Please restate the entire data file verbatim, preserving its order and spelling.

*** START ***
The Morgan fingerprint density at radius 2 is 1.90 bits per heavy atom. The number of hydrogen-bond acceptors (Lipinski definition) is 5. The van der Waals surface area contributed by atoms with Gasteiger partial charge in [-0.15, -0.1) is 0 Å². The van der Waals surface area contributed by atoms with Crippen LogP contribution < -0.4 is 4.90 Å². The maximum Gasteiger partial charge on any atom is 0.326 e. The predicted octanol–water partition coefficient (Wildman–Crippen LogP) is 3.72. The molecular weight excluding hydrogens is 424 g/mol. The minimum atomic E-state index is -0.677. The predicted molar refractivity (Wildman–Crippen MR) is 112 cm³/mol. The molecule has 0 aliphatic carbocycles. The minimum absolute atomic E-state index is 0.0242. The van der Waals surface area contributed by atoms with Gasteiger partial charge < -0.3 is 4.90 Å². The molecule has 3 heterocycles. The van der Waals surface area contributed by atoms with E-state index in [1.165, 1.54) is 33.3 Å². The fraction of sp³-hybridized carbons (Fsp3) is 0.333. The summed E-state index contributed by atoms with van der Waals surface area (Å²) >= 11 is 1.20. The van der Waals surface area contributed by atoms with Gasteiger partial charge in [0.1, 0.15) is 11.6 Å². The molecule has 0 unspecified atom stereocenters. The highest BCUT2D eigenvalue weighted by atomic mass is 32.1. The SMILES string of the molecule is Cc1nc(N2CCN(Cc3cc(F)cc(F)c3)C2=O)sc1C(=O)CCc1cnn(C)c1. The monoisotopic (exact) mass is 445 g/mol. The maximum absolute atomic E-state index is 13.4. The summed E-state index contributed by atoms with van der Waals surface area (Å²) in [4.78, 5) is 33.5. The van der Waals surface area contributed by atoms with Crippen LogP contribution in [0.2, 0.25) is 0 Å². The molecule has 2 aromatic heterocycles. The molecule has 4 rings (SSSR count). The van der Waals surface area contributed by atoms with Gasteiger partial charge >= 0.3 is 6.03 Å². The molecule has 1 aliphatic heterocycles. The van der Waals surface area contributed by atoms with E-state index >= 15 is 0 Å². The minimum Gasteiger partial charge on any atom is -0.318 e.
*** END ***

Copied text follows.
The Morgan fingerprint density at radius 2 is 1.90 bits per heavy atom. The number of hydrogen-bond acceptors (Lipinski definition) is 5. The van der Waals surface area contributed by atoms with Gasteiger partial charge in [-0.15, -0.1) is 0 Å². The van der Waals surface area contributed by atoms with Crippen LogP contribution < -0.4 is 4.90 Å². The maximum Gasteiger partial charge on any atom is 0.326 e. The predicted octanol–water partition coefficient (Wildman–Crippen LogP) is 3.72. The molecular weight excluding hydrogens is 424 g/mol. The minimum atomic E-state index is -0.677. The predicted molar refractivity (Wildman–Crippen MR) is 112 cm³/mol. The molecule has 0 aliphatic carbocycles. The minimum absolute atomic E-state index is 0.0242. The van der Waals surface area contributed by atoms with Gasteiger partial charge < -0.3 is 4.90 Å². The molecule has 3 heterocycles. The van der Waals surface area contributed by atoms with E-state index in [1.165, 1.54) is 33.3 Å². The fraction of sp³-hybridized carbons (Fsp3) is 0.333. The summed E-state index contributed by atoms with van der Waals surface area (Å²) >= 11 is 1.20. The van der Waals surface area contributed by atoms with Gasteiger partial charge in [0.1, 0.15) is 11.6 Å². The molecule has 0 unspecified atom stereocenters. The highest BCUT2D eigenvalue weighted by atomic mass is 32.1. The SMILES string of the molecule is Cc1nc(N2CCN(Cc3cc(F)cc(F)c3)C2=O)sc1C(=O)CCc1cnn(C)c1. The monoisotopic (exact) mass is 445 g/mol. The maximum absolute atomic E-state index is 13.4. The summed E-state index contributed by atoms with van der Waals surface area (Å²) in [4.78, 5) is 33.5. The van der Waals surface area contributed by atoms with Crippen LogP contribution in [0.2, 0.25) is 0 Å². The molecule has 2 aromatic heterocycles. The molecule has 4 rings (SSSR count). The van der Waals surface area contributed by atoms with Gasteiger partial charge >= 0.3 is 6.03 Å². The molecule has 1 aliphatic heterocycles. The van der Waals surface area contributed by atoms with E-state index >= 15 is 0 Å². The minimum Gasteiger partial charge on any atom is -0.318 e.